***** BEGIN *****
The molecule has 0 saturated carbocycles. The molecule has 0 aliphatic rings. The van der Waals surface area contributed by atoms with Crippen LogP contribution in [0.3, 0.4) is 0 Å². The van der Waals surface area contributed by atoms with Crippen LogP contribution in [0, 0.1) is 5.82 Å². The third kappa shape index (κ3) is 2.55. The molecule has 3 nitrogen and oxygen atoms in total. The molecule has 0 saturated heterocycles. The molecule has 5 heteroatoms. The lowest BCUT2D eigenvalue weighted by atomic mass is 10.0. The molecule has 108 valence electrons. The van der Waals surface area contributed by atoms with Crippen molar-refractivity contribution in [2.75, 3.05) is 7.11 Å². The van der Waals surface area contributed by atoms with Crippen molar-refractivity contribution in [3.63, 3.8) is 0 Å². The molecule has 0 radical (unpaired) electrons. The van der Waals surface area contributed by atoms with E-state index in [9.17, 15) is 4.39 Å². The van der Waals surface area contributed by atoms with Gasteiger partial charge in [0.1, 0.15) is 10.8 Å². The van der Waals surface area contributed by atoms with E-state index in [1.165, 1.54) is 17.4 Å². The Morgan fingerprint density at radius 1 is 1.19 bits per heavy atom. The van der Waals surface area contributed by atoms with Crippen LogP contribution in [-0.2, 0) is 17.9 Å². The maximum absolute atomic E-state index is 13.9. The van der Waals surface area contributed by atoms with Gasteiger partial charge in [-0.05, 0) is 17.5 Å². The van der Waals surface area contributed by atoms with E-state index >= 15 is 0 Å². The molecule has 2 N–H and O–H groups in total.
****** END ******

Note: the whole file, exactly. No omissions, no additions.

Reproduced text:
The molecule has 0 saturated carbocycles. The molecule has 0 aliphatic rings. The van der Waals surface area contributed by atoms with Crippen LogP contribution in [0.3, 0.4) is 0 Å². The van der Waals surface area contributed by atoms with Crippen LogP contribution in [0, 0.1) is 5.82 Å². The third kappa shape index (κ3) is 2.55. The molecule has 3 nitrogen and oxygen atoms in total. The molecule has 0 saturated heterocycles. The molecule has 5 heteroatoms. The lowest BCUT2D eigenvalue weighted by atomic mass is 10.0. The molecule has 108 valence electrons. The van der Waals surface area contributed by atoms with Crippen molar-refractivity contribution in [2.75, 3.05) is 7.11 Å². The van der Waals surface area contributed by atoms with Crippen molar-refractivity contribution in [3.63, 3.8) is 0 Å². The molecule has 0 radical (unpaired) electrons. The van der Waals surface area contributed by atoms with E-state index in [9.17, 15) is 4.39 Å². The van der Waals surface area contributed by atoms with Gasteiger partial charge in [0.1, 0.15) is 10.8 Å². The van der Waals surface area contributed by atoms with E-state index in [1.165, 1.54) is 17.4 Å². The Morgan fingerprint density at radius 1 is 1.19 bits per heavy atom. The van der Waals surface area contributed by atoms with Crippen LogP contribution in [-0.2, 0) is 17.9 Å². The maximum absolute atomic E-state index is 13.9. The van der Waals surface area contributed by atoms with Gasteiger partial charge in [-0.05, 0) is 17.5 Å². The van der Waals surface area contributed by atoms with E-state index >= 15 is 0 Å². The molecule has 2 N–H and O–H groups in total.